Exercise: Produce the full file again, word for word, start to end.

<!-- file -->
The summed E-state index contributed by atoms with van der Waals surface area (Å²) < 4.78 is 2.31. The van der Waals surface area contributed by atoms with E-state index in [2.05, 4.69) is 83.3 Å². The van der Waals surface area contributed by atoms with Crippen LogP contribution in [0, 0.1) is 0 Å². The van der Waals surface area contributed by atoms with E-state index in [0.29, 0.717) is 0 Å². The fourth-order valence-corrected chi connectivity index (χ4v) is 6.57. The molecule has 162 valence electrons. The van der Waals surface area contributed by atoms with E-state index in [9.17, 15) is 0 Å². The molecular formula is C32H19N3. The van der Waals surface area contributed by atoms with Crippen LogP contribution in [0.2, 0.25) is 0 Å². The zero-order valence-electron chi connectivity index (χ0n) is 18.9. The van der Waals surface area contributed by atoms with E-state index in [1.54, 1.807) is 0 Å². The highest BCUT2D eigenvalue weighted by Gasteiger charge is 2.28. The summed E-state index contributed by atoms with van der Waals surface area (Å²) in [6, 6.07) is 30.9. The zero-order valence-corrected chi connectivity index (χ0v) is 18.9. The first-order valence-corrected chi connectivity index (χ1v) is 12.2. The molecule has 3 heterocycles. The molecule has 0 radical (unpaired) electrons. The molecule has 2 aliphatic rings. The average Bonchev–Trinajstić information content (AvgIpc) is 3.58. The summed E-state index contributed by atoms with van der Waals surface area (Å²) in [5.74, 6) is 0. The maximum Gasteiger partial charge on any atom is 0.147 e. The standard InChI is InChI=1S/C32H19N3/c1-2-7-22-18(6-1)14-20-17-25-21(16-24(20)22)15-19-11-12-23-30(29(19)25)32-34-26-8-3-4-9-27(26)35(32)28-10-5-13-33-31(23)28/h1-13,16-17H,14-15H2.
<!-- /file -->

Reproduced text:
The summed E-state index contributed by atoms with van der Waals surface area (Å²) < 4.78 is 2.31. The van der Waals surface area contributed by atoms with E-state index in [2.05, 4.69) is 83.3 Å². The van der Waals surface area contributed by atoms with Crippen LogP contribution in [0, 0.1) is 0 Å². The van der Waals surface area contributed by atoms with E-state index in [0.29, 0.717) is 0 Å². The fourth-order valence-corrected chi connectivity index (χ4v) is 6.57. The molecule has 162 valence electrons. The van der Waals surface area contributed by atoms with E-state index in [9.17, 15) is 0 Å². The molecular formula is C32H19N3. The van der Waals surface area contributed by atoms with Crippen LogP contribution in [0.2, 0.25) is 0 Å². The zero-order valence-electron chi connectivity index (χ0n) is 18.9. The van der Waals surface area contributed by atoms with E-state index in [1.54, 1.807) is 0 Å². The highest BCUT2D eigenvalue weighted by Gasteiger charge is 2.28. The summed E-state index contributed by atoms with van der Waals surface area (Å²) in [6, 6.07) is 30.9. The zero-order valence-corrected chi connectivity index (χ0v) is 18.9. The first-order valence-corrected chi connectivity index (χ1v) is 12.2. The molecule has 3 heterocycles. The molecule has 0 radical (unpaired) electrons. The molecule has 2 aliphatic rings. The average Bonchev–Trinajstić information content (AvgIpc) is 3.58. The summed E-state index contributed by atoms with van der Waals surface area (Å²) in [5.74, 6) is 0. The maximum Gasteiger partial charge on any atom is 0.147 e. The standard InChI is InChI=1S/C32H19N3/c1-2-7-22-18(6-1)14-20-17-25-21(16-24(20)22)15-19-11-12-23-30(29(19)25)32-34-26-8-3-4-9-27(26)35(32)28-10-5-13-33-31(23)28/h1-13,16-17H,14-15H2.